Sarah Todd:

Right. It's always a really long journey I think for us disabled people to accept our disabilities and come to terms with our identities. And it could be made so much easier if places were accessible and people were more accepting and had the right attitude about disability. So I can definitely relate to you feeling a little bit like the odd one out at school. Especially because most people don't really notice my disability right when they look at me, and so that in some ways has been easier for me, because I don't experience a lot of mistreatment that people who use mobility aids do and things like that. So I'm grateful for that ,and I realize that I'm fortunate in that way. But there were still some times at school where I couldn't participate in something my friends were doing at recess, or I had an accommodation to sit in a chair instead of on the floor, and people would be jealous of that for some reason. So there were some times where I was treated a little bit differently. So it's definitely a very relatable experience for sure.

 

Victoria:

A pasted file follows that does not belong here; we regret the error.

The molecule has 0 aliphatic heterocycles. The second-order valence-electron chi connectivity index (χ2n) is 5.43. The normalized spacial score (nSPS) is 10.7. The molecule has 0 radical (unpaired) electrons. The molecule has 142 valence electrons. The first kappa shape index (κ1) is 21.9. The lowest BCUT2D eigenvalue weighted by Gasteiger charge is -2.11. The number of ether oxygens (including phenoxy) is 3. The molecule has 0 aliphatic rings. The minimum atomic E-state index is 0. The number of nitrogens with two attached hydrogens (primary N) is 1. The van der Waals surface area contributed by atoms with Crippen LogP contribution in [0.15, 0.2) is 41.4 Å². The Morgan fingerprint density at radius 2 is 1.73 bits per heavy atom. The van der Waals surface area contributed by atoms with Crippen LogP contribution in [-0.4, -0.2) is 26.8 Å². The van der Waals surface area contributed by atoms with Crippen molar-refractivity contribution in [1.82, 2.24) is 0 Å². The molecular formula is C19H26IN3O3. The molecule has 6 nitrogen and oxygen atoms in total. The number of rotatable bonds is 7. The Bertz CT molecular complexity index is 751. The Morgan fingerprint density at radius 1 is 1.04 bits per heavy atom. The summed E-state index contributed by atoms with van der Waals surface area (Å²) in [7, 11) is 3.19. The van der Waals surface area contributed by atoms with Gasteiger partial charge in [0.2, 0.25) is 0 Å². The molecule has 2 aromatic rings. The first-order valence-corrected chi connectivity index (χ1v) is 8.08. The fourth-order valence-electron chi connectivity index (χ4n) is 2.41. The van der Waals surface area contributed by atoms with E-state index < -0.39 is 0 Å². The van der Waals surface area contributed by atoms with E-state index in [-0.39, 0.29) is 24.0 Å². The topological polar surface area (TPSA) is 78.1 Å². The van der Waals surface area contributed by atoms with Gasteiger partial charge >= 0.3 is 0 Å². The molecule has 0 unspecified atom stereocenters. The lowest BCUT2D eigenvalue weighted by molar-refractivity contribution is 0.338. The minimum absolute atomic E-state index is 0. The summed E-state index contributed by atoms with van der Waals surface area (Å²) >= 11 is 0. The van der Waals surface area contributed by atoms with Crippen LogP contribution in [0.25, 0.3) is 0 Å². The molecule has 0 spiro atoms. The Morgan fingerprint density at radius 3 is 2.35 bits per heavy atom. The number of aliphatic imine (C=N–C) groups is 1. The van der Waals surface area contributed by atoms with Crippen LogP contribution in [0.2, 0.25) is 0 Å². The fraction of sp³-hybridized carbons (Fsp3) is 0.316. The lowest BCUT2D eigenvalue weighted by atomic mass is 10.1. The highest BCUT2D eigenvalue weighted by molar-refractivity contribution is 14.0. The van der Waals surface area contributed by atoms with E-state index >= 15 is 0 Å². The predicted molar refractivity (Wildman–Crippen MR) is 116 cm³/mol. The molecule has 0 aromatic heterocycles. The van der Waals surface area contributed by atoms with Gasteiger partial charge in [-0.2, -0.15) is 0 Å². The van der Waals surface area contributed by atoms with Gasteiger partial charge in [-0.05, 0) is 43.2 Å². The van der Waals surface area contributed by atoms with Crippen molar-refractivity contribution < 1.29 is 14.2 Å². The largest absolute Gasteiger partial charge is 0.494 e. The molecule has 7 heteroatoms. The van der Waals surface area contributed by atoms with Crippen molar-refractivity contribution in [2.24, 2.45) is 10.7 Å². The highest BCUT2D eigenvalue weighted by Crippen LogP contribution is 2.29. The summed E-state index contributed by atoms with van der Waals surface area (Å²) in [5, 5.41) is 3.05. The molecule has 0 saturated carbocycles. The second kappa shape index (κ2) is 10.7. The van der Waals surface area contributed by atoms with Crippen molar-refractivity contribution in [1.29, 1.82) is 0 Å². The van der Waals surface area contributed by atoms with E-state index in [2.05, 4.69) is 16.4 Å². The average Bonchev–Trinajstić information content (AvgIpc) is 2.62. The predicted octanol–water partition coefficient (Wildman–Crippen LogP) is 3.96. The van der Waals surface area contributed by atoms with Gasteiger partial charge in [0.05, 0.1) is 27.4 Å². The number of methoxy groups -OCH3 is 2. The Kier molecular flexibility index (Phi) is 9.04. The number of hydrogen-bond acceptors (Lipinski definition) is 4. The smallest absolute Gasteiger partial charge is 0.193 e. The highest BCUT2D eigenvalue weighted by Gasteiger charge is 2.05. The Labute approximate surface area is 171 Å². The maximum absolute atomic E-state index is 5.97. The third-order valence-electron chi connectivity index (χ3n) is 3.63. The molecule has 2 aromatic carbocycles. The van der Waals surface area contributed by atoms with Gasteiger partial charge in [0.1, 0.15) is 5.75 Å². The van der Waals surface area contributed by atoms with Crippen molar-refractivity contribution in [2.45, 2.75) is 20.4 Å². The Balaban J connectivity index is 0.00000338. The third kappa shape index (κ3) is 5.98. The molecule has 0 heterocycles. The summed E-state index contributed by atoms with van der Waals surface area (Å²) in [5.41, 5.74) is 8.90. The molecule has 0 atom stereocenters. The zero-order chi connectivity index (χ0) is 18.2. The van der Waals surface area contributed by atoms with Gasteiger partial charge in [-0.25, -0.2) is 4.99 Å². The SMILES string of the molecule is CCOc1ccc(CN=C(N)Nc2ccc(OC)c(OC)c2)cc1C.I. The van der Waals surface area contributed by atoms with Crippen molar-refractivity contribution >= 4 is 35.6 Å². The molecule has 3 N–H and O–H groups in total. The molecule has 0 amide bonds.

Yeah, and like you said, if the world was more accessible and accepting towards our community, I think that would have helped. Honestly, I feel like if there was just one more person in my school that had a wheelchair or some sort of mobility aid kind of like that one year in high school — I think I was a freshman. She was a senior. Like just that one small difference — it can definitely have an impact, which is why honestly, the time where I really started to accept my disability wasn't until basically college, because that's when I entered the world of adaptive fashion and met other disabled adults like you and other people from the fashion show. So I would say that having a disability when you're born with it... it can be different from having it later on in life in terms of that acceptance journey. But I also feel like there are probably people my age with a disability who've had their whole life that still can have a negative mindset. I feel like everyone just accepts it at their own pace. There really isn't a specific guideline or expectation for that.